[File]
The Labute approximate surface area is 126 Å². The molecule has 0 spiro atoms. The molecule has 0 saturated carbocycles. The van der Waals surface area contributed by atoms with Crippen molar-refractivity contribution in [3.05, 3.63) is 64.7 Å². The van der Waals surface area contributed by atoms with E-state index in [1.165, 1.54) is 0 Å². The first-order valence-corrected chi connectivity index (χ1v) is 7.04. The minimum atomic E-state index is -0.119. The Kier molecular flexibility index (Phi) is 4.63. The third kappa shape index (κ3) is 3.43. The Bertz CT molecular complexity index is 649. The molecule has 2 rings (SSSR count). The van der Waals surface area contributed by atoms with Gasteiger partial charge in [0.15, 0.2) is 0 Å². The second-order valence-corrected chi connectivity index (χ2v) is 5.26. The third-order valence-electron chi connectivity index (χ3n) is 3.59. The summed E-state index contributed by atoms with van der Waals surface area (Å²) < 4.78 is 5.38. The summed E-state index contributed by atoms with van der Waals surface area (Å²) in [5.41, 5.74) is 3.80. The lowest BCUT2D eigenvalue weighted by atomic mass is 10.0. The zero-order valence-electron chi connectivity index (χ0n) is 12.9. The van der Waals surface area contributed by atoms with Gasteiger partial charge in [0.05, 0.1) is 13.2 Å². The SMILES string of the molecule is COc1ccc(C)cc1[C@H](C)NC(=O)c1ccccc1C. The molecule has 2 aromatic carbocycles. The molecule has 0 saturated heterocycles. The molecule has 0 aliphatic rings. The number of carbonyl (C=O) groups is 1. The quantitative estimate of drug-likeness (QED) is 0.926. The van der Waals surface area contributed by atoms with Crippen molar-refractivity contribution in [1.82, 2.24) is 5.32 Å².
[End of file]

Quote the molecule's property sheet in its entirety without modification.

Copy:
The Labute approximate surface area is 126 Å². The molecule has 0 spiro atoms. The molecule has 0 saturated carbocycles. The van der Waals surface area contributed by atoms with Crippen molar-refractivity contribution in [3.05, 3.63) is 64.7 Å². The van der Waals surface area contributed by atoms with E-state index in [1.165, 1.54) is 0 Å². The first-order valence-corrected chi connectivity index (χ1v) is 7.04. The minimum atomic E-state index is -0.119. The Kier molecular flexibility index (Phi) is 4.63. The third kappa shape index (κ3) is 3.43. The Bertz CT molecular complexity index is 649. The molecule has 2 rings (SSSR count). The van der Waals surface area contributed by atoms with Gasteiger partial charge in [0.15, 0.2) is 0 Å². The second-order valence-corrected chi connectivity index (χ2v) is 5.26. The third-order valence-electron chi connectivity index (χ3n) is 3.59. The summed E-state index contributed by atoms with van der Waals surface area (Å²) < 4.78 is 5.38. The summed E-state index contributed by atoms with van der Waals surface area (Å²) in [5.41, 5.74) is 3.80. The lowest BCUT2D eigenvalue weighted by atomic mass is 10.0. The zero-order valence-electron chi connectivity index (χ0n) is 12.9. The van der Waals surface area contributed by atoms with Gasteiger partial charge in [0.05, 0.1) is 13.2 Å². The SMILES string of the molecule is COc1ccc(C)cc1[C@H](C)NC(=O)c1ccccc1C. The molecule has 2 aromatic carbocycles. The molecule has 0 saturated heterocycles. The molecule has 0 aliphatic rings. The number of carbonyl (C=O) groups is 1. The quantitative estimate of drug-likeness (QED) is 0.926. The van der Waals surface area contributed by atoms with Crippen molar-refractivity contribution in [1.82, 2.24) is 5.32 Å².